Take Uttarakhand, whose first Chief Minister, N.D. Tiwari, invoked Article 333 to advise the Governor to nominate R.V. Gardner to the Assembly, much to the chagrin of the BJP. Yet, in 2007, the BJP itself did not dither in nominating Ms Karen Meyer Hilton, boosting its strength of 35 seats it won in the election to 36 in the 71-member Assembly. Following last year’s election, the Congress emerged as the largest party in a hung Assembly, and though it had the support of three Independents and three of a regional outfit, it still nominated Mr. Gardner before Chief Minister Vijay Bahuguna had proved his majority.
Then, Uttarakhand’s BJP State chief protested to the Governor against the impropriety of nominating an Anglo-Indian member even before Mr. Bahuguna had passed the floor-test. Yet the same constitutional impropriety was taken recourse to by the BJP’s Chief Minister-designate, B.S. Yeddyurappa, in Karnataka in 2008. He had advised the Governor to nominate Derrick M.B. Fullinfaw to the Anglo-Indian seat in the Assembly, even before he had proved his majority. Sure, the BJP would have won the floor-test without Mr. Fullinfaw’s support, as would have Mr. Bahuguna in Uttarakhand without Mr. Gardner’s, yet both chose to tread cautiously.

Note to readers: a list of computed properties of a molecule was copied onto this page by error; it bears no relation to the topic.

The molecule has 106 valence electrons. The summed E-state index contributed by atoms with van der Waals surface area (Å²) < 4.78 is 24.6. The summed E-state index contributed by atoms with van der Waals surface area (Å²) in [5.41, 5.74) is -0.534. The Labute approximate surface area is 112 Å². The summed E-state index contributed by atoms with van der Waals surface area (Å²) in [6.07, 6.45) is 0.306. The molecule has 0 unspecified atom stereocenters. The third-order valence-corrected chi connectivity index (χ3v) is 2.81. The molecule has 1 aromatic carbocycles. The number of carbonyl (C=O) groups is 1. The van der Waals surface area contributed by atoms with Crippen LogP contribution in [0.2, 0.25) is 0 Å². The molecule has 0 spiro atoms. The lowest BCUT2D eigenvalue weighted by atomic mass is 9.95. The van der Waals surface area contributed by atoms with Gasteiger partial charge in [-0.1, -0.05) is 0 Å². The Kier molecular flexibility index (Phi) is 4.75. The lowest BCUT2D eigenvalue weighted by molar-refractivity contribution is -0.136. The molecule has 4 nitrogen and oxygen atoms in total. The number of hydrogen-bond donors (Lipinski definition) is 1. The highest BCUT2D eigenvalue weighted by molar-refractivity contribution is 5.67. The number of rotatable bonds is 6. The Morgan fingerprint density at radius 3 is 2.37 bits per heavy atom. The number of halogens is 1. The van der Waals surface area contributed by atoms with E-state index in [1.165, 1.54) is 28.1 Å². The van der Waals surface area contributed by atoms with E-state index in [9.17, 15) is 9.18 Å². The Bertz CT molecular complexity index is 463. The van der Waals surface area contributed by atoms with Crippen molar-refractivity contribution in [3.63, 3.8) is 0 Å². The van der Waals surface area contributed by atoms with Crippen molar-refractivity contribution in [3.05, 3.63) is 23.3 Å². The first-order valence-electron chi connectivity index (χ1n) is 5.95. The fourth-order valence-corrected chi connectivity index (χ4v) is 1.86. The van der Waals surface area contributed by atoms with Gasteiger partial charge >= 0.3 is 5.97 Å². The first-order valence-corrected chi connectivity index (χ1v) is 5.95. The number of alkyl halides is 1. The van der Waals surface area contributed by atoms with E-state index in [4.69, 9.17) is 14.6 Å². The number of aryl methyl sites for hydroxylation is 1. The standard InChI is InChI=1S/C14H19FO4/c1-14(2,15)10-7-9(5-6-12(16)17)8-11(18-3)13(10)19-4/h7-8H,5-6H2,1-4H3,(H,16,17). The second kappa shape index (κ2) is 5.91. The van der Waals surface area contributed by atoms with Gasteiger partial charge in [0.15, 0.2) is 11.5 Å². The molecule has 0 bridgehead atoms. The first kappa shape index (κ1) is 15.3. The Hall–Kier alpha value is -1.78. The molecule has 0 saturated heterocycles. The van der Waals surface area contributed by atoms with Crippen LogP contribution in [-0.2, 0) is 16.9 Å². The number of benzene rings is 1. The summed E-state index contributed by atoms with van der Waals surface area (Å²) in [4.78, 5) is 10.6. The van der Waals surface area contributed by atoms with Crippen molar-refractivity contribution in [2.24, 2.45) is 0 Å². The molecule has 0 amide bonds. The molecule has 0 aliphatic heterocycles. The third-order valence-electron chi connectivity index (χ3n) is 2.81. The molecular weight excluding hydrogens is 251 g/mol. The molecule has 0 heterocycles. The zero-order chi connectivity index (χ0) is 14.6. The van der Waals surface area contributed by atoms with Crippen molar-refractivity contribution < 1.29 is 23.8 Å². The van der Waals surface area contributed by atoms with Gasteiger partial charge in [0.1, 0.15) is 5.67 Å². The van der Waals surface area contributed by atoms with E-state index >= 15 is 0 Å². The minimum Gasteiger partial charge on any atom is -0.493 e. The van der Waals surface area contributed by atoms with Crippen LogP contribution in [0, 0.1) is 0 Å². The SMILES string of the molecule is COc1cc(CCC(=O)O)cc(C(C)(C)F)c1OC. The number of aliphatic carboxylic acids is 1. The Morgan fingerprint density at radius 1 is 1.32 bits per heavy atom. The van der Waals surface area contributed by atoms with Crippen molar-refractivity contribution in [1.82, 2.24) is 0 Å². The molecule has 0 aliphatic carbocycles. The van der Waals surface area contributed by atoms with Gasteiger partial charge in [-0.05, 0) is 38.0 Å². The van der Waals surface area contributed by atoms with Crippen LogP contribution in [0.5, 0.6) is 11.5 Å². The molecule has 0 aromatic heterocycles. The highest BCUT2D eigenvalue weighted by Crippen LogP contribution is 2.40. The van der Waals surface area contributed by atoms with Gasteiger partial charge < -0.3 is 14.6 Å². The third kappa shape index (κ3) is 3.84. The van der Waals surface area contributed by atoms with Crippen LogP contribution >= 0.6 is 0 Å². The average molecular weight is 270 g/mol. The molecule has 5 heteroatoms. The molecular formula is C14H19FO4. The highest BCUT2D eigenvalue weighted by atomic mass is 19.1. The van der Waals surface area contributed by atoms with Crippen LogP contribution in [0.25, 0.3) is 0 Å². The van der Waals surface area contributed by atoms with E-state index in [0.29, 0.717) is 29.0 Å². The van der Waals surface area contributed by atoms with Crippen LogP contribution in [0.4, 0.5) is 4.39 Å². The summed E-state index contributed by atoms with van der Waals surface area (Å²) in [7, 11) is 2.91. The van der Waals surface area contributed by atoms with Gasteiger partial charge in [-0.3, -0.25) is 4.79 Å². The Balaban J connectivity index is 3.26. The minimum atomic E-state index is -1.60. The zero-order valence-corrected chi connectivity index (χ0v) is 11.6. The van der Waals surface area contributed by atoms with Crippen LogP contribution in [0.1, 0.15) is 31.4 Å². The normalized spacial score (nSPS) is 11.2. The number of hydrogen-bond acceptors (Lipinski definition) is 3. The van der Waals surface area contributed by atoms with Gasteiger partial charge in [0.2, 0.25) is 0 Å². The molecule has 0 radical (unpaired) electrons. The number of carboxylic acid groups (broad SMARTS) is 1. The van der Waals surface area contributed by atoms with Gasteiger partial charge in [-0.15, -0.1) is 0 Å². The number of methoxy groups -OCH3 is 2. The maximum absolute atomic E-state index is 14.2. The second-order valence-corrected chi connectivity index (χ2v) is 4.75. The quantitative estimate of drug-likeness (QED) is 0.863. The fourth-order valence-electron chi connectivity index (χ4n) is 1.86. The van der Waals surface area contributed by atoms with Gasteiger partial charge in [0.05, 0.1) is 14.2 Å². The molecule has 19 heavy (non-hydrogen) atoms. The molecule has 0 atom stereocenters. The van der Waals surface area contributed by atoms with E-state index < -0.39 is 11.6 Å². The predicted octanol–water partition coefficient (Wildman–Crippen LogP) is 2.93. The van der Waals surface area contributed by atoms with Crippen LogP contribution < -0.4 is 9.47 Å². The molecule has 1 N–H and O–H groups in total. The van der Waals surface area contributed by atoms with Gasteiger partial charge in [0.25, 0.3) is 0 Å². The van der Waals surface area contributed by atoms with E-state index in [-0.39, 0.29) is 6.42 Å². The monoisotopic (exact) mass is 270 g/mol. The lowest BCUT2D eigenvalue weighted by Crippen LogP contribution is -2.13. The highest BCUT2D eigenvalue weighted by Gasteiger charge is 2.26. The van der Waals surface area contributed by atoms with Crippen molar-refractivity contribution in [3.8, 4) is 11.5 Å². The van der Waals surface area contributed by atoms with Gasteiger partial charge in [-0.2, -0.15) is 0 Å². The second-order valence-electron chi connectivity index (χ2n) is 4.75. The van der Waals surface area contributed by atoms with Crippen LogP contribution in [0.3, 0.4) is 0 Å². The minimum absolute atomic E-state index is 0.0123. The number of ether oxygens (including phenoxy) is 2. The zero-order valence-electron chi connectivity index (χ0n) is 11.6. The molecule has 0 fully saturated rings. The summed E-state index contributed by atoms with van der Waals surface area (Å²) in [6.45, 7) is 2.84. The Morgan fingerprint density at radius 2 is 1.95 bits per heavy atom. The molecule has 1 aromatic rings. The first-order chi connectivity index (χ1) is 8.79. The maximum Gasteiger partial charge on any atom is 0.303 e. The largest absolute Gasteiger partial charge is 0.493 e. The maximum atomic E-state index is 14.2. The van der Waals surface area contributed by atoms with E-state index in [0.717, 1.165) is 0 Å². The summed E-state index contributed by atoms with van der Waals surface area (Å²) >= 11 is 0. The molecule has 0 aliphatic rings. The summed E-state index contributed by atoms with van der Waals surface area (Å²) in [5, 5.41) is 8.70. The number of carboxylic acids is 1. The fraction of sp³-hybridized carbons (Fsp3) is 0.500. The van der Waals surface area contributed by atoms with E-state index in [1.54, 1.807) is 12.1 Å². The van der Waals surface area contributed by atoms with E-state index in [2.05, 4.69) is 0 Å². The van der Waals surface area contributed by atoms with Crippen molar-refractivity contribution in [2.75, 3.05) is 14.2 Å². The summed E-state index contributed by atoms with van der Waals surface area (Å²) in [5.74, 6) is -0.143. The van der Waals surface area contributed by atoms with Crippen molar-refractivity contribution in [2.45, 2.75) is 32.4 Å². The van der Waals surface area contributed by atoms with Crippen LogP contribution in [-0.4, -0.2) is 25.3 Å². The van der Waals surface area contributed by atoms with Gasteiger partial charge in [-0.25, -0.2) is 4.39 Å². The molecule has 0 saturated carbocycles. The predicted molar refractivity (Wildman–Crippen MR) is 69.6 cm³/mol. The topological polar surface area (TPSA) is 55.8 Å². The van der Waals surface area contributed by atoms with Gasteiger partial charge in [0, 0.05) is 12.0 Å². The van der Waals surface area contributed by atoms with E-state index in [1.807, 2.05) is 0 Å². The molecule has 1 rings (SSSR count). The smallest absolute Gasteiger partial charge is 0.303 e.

For the moment, reverse the result of the vote of confidence that the National Democratic Alliance government lost in 1999 and assume it had instead won by a margin of one. Considering the two nominated members — Denzil B. Atkinson and Dr. Beatrix D’ Souza — belonged to the BJP and Samata Party respectively, the government would have survived because of two members who hadn’t been elected. No wonder, ruling parties choose to nominate Anglo-Indians on whom they can depend on in a crisis. The two current nominated Anglo-Indian members in the Lok Sabha, Ms Ingrid Mcleod and Dr. Charles Dias, belong to the Congress.
Initiative in Karnataka
To bring accountability to the nomination process, the Anglo-Indian leaders of Karnataka recently floated the Anglo-Indian Nomination Action Committee, which is to recommend five names to Chief Minister Siddaramaiah, from which, they hope, he would chose a member to represent the community. Will Mr. Siddaramaiah grab the chance of establishing an exemplary precedent for eliciting the community’s opinion, however limited, before announcing the nomination? This will redeem somewhat the near-robotic extension every 10 years to the provisions governing nomination for the community without even scrutinising the need for such measures in a decade remarkably different from the 1950s.
(Ajaz Ashraf is a Delhi-based journalist. Email: firstname.lastname@example.org)